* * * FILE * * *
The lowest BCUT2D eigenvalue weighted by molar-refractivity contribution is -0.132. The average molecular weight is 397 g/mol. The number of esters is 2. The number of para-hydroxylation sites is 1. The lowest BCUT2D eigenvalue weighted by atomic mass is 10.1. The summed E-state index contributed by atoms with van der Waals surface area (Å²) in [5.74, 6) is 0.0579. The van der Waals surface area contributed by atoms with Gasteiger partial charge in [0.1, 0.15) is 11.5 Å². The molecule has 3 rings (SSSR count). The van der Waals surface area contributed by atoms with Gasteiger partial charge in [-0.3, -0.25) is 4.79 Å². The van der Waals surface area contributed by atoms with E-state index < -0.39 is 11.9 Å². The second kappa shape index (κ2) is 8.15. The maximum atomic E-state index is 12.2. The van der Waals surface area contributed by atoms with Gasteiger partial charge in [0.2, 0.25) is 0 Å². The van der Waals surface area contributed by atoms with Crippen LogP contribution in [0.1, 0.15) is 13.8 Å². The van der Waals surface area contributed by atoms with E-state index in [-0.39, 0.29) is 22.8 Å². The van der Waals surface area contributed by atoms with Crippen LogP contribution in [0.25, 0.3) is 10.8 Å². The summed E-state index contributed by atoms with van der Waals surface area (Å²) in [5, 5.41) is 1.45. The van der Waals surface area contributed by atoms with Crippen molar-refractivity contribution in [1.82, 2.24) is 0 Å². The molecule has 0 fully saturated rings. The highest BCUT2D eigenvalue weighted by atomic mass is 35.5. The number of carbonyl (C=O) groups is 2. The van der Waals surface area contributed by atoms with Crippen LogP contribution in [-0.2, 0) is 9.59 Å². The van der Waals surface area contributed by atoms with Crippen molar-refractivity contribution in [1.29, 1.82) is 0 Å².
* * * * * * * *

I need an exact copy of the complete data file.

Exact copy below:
The lowest BCUT2D eigenvalue weighted by molar-refractivity contribution is -0.132. The average molecular weight is 397 g/mol. The number of esters is 2. The number of para-hydroxylation sites is 1. The lowest BCUT2D eigenvalue weighted by atomic mass is 10.1. The summed E-state index contributed by atoms with van der Waals surface area (Å²) in [5.74, 6) is 0.0579. The van der Waals surface area contributed by atoms with Gasteiger partial charge in [0.1, 0.15) is 11.5 Å². The molecule has 3 rings (SSSR count). The van der Waals surface area contributed by atoms with Gasteiger partial charge in [-0.3, -0.25) is 4.79 Å². The van der Waals surface area contributed by atoms with E-state index < -0.39 is 11.9 Å². The second kappa shape index (κ2) is 8.15. The maximum atomic E-state index is 12.2. The van der Waals surface area contributed by atoms with Gasteiger partial charge in [0.2, 0.25) is 0 Å². The van der Waals surface area contributed by atoms with Crippen LogP contribution in [0.1, 0.15) is 13.8 Å². The van der Waals surface area contributed by atoms with E-state index in [-0.39, 0.29) is 22.8 Å². The van der Waals surface area contributed by atoms with Crippen LogP contribution in [0.25, 0.3) is 10.8 Å². The summed E-state index contributed by atoms with van der Waals surface area (Å²) in [5, 5.41) is 1.45. The van der Waals surface area contributed by atoms with Crippen molar-refractivity contribution in [1.82, 2.24) is 0 Å². The molecule has 0 fully saturated rings. The highest BCUT2D eigenvalue weighted by atomic mass is 35.5. The number of carbonyl (C=O) groups is 2. The van der Waals surface area contributed by atoms with Crippen LogP contribution in [-0.2, 0) is 9.59 Å². The van der Waals surface area contributed by atoms with Crippen molar-refractivity contribution in [1.29, 1.82) is 0 Å².